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Posted:
2012-10-12

rocky8

Super Gamer Dude

4.0

There are a number of real life athletes that are presented as playable characters in Smash Court but you are also given the option of creating your own character through an in game character creation tool. It may prove challenging to use the creation tool to make your ideal attractive athlete, but at least it gives an opportunity for couch potatoes such as yourself to bring out an active and athletic alter ego in the virtual world. You are able to customize your eyes and mouth into extreme proportions, and you even have access to strange apparel. After creating the most awesome looking athlete you could think of, you then play a match. That’s when the fun meter starts to decline. Whatever button commands you pushed, it’s not perfectly mirrored on screen.

Lobs and drops shots are just futile. Drop shots are incredibly slow. So slow that opponents could afford to take a quick nap, wake up and still be able to rush and receive it. Lobs are even worse as they mockingly float in the air giving your opponents the opportunity to return a smash. In the end, it comes down to button mashing and making sure to hit the ball and pray your opponent misses it. And often times they do. The game animation is just as lousy as the controls as they oftentimes don’t respond appropriately to the buttons you’ve pressed. There are times when your player won’t budge as your opponent returns the ball; all the while you are mashing the control button to oblivion out of desperation for your player to make a swing. It’s tolerable to see your player make a swing and miss. At least you can tell there’s effort but desperately positioning yourself to return a perfect shot and see your player not responding at such a crucial moment is just plain torture, at the least, frustrating.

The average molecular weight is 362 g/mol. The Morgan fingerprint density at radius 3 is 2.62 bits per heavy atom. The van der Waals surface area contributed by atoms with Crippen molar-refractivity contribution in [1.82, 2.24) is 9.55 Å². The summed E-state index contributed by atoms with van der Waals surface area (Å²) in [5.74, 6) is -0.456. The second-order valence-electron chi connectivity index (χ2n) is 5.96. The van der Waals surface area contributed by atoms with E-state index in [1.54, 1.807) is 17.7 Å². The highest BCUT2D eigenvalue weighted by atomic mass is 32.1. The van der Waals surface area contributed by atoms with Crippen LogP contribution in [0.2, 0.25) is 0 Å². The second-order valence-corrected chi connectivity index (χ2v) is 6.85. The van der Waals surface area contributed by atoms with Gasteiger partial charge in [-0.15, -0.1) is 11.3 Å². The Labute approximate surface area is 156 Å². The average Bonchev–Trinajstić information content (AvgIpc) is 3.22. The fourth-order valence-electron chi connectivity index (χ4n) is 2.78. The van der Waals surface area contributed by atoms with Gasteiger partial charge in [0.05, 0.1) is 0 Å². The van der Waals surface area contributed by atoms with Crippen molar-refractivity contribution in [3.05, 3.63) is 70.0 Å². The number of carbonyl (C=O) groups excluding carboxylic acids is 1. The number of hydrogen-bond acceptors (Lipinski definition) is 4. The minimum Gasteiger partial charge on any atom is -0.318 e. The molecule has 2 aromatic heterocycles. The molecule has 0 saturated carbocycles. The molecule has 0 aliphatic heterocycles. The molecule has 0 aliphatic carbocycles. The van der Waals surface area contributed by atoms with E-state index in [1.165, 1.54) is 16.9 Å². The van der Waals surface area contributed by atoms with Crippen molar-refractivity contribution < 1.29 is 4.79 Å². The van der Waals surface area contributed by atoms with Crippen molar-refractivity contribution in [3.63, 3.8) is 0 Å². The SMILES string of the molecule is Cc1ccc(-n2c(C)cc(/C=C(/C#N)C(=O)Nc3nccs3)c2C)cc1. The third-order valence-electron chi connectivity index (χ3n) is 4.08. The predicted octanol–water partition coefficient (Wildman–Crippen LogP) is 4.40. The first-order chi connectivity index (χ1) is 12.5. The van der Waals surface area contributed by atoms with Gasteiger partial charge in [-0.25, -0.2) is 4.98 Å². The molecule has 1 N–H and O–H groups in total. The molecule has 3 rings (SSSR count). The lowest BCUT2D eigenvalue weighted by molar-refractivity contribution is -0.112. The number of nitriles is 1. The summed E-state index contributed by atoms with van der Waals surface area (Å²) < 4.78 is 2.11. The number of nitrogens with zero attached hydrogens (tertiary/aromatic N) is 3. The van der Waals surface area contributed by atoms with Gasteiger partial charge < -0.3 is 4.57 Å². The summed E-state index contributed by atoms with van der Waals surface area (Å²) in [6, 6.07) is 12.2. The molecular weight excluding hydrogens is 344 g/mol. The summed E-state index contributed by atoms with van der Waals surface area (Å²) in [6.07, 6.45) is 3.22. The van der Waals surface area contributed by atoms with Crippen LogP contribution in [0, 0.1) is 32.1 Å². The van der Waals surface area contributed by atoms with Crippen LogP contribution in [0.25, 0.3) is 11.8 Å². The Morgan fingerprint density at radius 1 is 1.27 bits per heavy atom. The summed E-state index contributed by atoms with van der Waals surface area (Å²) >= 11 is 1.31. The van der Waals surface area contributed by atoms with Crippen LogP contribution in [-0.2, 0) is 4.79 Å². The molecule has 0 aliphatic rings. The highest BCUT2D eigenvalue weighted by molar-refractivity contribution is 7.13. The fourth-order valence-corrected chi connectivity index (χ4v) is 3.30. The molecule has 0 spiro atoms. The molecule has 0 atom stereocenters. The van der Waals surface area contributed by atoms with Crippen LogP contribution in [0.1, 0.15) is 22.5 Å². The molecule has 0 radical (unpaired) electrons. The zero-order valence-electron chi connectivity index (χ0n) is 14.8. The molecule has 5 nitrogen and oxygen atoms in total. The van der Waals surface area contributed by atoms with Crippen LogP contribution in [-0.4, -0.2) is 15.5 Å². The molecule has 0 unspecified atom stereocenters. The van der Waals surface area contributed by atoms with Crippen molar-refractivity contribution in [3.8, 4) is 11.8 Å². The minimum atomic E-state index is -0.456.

Despite the crappy control and anomalous animation response, you still have big chances of winning a match. The AI players aren’t very sophisticated. They are in fact quite simple minded as they are mostly content in keeping themselves on the baseline and don’t really have the capability to come up with ulterior motives in getting a ball past you. There are surprising moments, however, when your AI opponents, right after serving, will rush to the net. You have close to zero chances of returning the ball past them because of the sloppy controls and sometimes delayed response. If you are hoping of tossing a lob, that hope will swiftly be shot down by a returning smash from your AI opponent. But alas, all hope is not lost as they aren’t very good in remembering their winning techniques, making them inconsistent in the strategies they employ. You definitely have a chance at winning.